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a reply to: Bedlam

When I was young a bunch of us got pulled in on Halloween for having an egg fight be weren't throwing them at private property or anything, just each other. When we got down to the sheriffs dept. a deputy who had never left the station that night filled out the paperwork claiming he was a witness. I thought it was my ace in the hole and smiled to myself thinking that when I got to court I'd mention it to the ADA and it would get tossed. Much to. My young naive surprise he looked st me like I was insane for trying to cite case law and told me in no uncertain term that he didn't care. I would play ball or he would drag it out for months and turn it into a circus and make me look like a jerk off( his words ). I had a deployment date for basic looming and the judge eventually did toss it because my ASVAB scores gave some Colonel a hard on and they wanted me at Benning when they wanted me and he wasnt going to let some Podunk town court screw it up. If I hadn't had that going for me I could've been royally screwed over trumped up charges and false statements by the deputies. The whole scenario is nothing new but its far far worse these days.



posted on Apr, 24 2014 @ 10:24 PM
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a reply to: peter vlar

Another very valid point. I'd be curious to know why they are investigating their own officer...Internal Affairs obviously has to investigate an officer-involved shooting but this is just ridiculous, and you're right...nowhere near impartial. The lack of public reaction is disturbing as well...is this kind of thing just happening now with such frequency that complacency has set in? Or is it just not that newsworthy because he was just some kid from a trailer park? Sickening, to say the least.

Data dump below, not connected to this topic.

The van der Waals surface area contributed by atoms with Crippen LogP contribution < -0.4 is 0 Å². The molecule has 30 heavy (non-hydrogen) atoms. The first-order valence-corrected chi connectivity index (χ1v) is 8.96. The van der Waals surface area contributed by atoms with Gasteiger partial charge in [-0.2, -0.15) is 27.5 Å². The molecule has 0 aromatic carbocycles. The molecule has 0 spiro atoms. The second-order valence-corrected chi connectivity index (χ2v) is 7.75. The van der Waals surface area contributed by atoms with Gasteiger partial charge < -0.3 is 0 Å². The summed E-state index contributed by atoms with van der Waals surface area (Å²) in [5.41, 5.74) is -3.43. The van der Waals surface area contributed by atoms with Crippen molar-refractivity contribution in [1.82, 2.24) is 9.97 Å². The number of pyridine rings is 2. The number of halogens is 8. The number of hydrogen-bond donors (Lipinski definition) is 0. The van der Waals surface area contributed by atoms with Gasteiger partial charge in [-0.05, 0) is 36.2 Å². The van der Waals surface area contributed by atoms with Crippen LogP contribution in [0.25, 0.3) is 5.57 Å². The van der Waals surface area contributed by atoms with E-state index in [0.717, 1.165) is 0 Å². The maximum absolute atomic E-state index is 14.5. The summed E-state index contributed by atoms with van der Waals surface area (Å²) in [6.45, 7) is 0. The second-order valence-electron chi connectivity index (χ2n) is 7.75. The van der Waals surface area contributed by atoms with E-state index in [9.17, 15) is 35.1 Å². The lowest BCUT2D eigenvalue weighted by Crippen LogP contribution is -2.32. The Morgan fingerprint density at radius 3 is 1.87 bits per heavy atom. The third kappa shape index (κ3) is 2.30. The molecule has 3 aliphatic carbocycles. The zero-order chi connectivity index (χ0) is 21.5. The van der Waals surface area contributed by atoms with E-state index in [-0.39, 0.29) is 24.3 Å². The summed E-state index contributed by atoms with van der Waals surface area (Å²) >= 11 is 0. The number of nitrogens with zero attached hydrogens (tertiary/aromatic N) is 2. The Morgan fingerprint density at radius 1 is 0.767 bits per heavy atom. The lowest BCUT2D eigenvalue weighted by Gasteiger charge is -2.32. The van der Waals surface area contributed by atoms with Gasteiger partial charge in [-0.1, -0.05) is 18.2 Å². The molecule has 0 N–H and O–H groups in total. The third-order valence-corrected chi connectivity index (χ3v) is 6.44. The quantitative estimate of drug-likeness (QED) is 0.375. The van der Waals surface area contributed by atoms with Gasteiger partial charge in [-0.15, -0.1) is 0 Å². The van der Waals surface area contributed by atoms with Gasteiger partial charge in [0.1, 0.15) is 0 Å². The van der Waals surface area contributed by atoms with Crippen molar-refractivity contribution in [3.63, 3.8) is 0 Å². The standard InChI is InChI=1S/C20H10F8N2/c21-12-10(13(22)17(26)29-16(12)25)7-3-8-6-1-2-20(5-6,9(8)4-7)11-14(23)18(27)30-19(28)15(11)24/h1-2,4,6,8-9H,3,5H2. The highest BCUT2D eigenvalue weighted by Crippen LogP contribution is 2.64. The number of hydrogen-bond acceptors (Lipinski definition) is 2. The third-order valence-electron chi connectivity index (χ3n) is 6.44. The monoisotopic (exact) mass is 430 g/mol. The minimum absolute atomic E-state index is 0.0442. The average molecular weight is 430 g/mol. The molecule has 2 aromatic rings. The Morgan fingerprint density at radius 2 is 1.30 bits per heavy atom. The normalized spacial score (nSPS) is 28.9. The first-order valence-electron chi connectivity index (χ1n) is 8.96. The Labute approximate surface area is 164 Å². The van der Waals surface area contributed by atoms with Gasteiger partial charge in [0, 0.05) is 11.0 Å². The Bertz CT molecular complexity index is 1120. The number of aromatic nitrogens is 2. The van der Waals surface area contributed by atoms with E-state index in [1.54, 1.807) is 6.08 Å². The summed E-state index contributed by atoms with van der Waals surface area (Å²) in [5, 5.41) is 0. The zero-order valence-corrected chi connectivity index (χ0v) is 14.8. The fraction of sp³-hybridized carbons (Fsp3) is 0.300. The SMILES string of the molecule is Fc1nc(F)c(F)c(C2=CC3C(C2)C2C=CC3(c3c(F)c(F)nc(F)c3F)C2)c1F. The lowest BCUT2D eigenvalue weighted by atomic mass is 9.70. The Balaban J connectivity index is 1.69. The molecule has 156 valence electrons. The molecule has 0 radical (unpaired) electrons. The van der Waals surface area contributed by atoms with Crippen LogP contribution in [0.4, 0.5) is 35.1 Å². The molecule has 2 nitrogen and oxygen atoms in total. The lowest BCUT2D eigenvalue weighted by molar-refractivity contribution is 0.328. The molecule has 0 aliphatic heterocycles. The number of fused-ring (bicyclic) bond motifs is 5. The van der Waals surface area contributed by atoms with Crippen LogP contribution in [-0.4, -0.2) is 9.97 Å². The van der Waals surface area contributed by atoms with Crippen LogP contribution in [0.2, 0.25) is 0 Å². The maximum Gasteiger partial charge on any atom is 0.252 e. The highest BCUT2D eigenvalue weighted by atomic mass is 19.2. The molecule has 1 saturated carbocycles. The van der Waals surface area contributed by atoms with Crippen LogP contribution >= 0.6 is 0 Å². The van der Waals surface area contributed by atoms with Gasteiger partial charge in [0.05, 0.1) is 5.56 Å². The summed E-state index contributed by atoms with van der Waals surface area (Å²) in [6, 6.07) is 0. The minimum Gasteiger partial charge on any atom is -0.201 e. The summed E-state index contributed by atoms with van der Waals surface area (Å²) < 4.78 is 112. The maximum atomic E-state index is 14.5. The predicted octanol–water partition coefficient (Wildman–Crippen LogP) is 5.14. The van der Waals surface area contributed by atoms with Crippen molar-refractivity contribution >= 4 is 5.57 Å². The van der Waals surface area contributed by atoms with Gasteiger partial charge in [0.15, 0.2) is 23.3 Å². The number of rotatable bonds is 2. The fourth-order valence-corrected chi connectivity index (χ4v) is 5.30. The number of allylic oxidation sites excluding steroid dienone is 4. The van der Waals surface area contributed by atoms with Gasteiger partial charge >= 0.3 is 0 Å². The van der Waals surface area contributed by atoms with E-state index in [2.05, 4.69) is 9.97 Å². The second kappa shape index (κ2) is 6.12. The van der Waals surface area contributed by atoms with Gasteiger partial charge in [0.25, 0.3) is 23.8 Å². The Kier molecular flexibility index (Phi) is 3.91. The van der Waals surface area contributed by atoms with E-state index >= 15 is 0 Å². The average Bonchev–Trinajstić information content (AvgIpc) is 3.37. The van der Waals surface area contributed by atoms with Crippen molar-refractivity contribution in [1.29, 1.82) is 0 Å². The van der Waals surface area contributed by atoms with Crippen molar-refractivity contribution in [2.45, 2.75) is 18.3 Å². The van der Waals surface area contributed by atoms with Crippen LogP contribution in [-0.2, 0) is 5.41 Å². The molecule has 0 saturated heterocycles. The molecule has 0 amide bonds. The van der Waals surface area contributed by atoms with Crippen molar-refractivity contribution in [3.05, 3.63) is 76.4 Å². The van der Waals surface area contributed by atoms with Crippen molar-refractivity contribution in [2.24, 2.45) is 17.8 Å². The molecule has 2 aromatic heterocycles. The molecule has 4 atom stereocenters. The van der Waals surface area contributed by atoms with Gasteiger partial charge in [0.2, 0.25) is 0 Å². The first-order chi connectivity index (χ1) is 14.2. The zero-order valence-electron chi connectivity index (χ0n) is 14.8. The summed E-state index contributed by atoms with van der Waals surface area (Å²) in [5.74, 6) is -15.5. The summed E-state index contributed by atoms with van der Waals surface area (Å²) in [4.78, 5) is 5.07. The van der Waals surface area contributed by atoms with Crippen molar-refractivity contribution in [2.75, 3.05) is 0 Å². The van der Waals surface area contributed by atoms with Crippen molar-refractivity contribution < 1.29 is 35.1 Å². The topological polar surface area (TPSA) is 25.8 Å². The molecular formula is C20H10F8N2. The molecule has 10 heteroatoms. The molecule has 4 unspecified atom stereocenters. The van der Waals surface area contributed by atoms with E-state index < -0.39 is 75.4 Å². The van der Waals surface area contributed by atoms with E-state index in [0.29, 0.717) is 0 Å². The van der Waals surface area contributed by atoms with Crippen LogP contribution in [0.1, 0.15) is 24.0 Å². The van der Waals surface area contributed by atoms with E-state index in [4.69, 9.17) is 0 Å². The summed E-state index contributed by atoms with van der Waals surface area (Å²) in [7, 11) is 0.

posted on Apr, 24 2014 @ 10:36 PM
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a reply to: Bedlam




My burning question is - why are the beliefs of officers never questioned? No one wants to say "What sort of # is THAT?" when they come out with this sort of thing. "Oh, I thought he had an IED in his backpack" or "I was convinced the cell phone had C4 in it" or "although the dog was offering me a ball and wagging his tail, I decided I was in danger and shot it in the back of the head" is never questioned. At what point should we expect IA or the prosecutor to say "Are you a #ing moron?" as a reply to one of these statements?

Some officers' beliefs are just not worth accepting at face value. But we seem to embrace them all in the spirit of "he's coming right for me" and "you can't armchair quarterback". Well, if the damned quarterback stands up and starts doing the funky chicken with the ball and hands it to the opposing team, yeah, that's questionable. Yeah, it is valid to question some "beliefs" when they're self-serving bull#.


It's almost as if the thought escapes them completely that these rogue officers are making the entire department look bad, and that by accepting that kind of garbage as rote just because it's a cop making the statement, they are only fueling the fire of the public's distrust and hatred of law enforcement. I read articles all the time where law enforcement are bemoaning the lack of public support and lack of respect, blah blah blah...well how about not sticking up for the jackasses who are making the whole of law enforcement look as silly and ineffectual as the Keystone Kops on a good day and a bunch of thugs who think they're untouchable the rest of the time? Absolutely boggles the mind, it really does.



posted on Apr, 24 2014 @ 11:01 PM
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a reply to: tigertatzen